tl;dr: Who can trust Drusky Entertainment? The pay-to-play booking agency and its racially-charged social media posts, censorship, and blatant lies to their partners and press?

Last month, Brian Drusky ignorantly posted racist remarks that compared the recent black lives lost to police brutality to a misplaced McDonald’s order. Almost everyone agrees his comments were of the Diet Racism variety. The obvious result was a walkout of artists and partners vital to his business. The call to #boycottdrusky eventually grew to over 1,000 members. Most notably, Justin Strong, the local entrepreneur behind the much loved and now defunct AVA Lounge and Shadow Lounge, announced on Twitter on Dec. 7, 2014 that he decided to cancel his food service at Altar Bar where Drusky is the major booker. After being hit in the pocket, Brian Drusky posted an apology that we can now call a direct lie.

In his apology, Drusky attempts to make amends for the hurt his words caused, stating that he would host a “community sit in at Altar… with members of law enforcement as well as leaders in the community heading up the protests.” Two days later, Drusky told the Pittsburgh City Paper’s Andy Mulkerin and Rebecca Nuttall that he was planning a town-hall meeting and a benefit event for Leon Ford, a black man left paralyzed when police shot him five times during a routine traffic stop in 2012. These plans emerged after a meeting between Drusky and activist Davon Magwood, and members of the hip-hop community in the days following his apology. Activist Julia Johnson was optimistic saying, “Actions speak louder than words.”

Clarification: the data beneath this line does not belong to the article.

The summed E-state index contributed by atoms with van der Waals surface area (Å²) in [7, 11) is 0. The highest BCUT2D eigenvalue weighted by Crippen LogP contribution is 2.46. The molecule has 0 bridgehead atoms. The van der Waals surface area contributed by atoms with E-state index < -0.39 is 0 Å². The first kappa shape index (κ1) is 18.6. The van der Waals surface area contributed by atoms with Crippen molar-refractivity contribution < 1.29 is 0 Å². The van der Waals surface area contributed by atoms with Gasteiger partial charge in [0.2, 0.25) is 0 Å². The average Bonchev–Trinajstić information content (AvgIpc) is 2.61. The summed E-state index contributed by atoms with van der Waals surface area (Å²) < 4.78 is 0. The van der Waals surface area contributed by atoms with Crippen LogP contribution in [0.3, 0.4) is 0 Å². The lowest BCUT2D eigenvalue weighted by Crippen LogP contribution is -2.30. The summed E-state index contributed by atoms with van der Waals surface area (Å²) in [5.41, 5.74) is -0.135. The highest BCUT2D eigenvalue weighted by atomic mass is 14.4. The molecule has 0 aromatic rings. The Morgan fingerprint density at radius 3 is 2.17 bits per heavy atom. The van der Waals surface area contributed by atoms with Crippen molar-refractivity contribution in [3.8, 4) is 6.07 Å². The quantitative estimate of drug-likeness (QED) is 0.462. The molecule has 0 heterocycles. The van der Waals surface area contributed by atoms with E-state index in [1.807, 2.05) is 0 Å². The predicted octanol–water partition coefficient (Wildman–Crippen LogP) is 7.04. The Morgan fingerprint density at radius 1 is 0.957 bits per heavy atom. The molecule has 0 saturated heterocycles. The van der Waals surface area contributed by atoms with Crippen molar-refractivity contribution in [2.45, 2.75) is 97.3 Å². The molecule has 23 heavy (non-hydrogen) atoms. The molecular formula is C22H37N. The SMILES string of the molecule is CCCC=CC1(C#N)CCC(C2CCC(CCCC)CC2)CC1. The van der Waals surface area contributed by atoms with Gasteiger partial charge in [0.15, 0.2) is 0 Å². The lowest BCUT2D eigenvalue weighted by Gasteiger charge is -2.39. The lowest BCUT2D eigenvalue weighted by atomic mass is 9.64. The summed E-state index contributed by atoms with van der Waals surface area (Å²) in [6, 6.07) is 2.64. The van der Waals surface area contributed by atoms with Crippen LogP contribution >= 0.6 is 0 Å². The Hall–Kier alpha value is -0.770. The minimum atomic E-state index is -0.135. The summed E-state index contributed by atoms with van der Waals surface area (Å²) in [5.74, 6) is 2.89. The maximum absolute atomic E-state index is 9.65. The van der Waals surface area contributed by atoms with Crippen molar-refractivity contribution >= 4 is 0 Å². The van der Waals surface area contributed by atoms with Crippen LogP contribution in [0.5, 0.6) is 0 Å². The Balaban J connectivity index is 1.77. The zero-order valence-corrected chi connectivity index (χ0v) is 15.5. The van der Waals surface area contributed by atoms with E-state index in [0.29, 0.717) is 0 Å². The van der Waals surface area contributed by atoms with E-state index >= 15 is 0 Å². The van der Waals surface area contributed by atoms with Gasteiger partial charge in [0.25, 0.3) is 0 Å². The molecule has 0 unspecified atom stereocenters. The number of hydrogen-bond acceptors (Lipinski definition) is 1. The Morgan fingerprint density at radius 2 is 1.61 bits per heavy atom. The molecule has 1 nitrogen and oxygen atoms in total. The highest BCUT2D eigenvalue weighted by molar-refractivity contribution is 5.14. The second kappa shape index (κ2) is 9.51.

Yet none of the planned events have materialized. Drusky claimed in an email to Jekko that he is still working with individuals to make the community events happen, but we couldn’t find them. Instead, what actions Drusky has taken since mid-December have been troubling.

Soon after the City Paper’s coverage of the issue, Drusky Entertainment started to censor the discussion on social media. Hundreds of Facebook comments were reduced to pro-Drusky propaganda. Account associations were removed or all together blocked. Everything was set to private—even the “public” apology.

In the last few weeks, Drusky Entertainment has also taken extraordinary measures to hide its ownership of the Strip District Music Festival. After local political punk band Anti-Flag moved a February show at Altar Bar to a different venue unaffiliated with Drusky Entertainment and numerous artists left the Strip District Music Festival’s lineup, including Roger Harvey and Chet Vincent and the Big Bend, it appears that Drusky is trying to distance himself from upcoming events to avoid boycotts.

Originally, there was no confusion about the relationship between Drusky Entertainment and the Strip District Music Festival. Freelance writer Nikki Tiani described the festival as, “a Drusky Entertainment event,” in her coverage for on Dec. 9, 2014, and Mulkerin also described it as “a Drusky event” in the Dec. 9 City Paper article. Even before that, on Dec. 4, 2014, a Drusky Entertainment intern posted a blog entry about his experiences on the job, saying “We have recently announced a huge music festival which will be taking place in the strip district (sic).”

But following Drusky’s Facebook comments and ensuing fallout, Drusky Entertainment’s vice president Josh Bakaitus asked us to remove mention of the Strip District Music Festival from our original coverage of the controversy. When we asked Bakaitus to clarify the relationship between Drusky Entertainment and the Strip District Music Festival, we received the following response:

Jekko:  What does Drusky Entertainment hope to achieve by distancing its brand from the festival?
Josh Bakaitus: I understand the confusion, due to my day-to-day role with the company, but I have founded and have personally curated / coordinated this event myself. Drusky Entertainment is involved as a marketing sponsor and has helped give the festival the infrastructure it needs.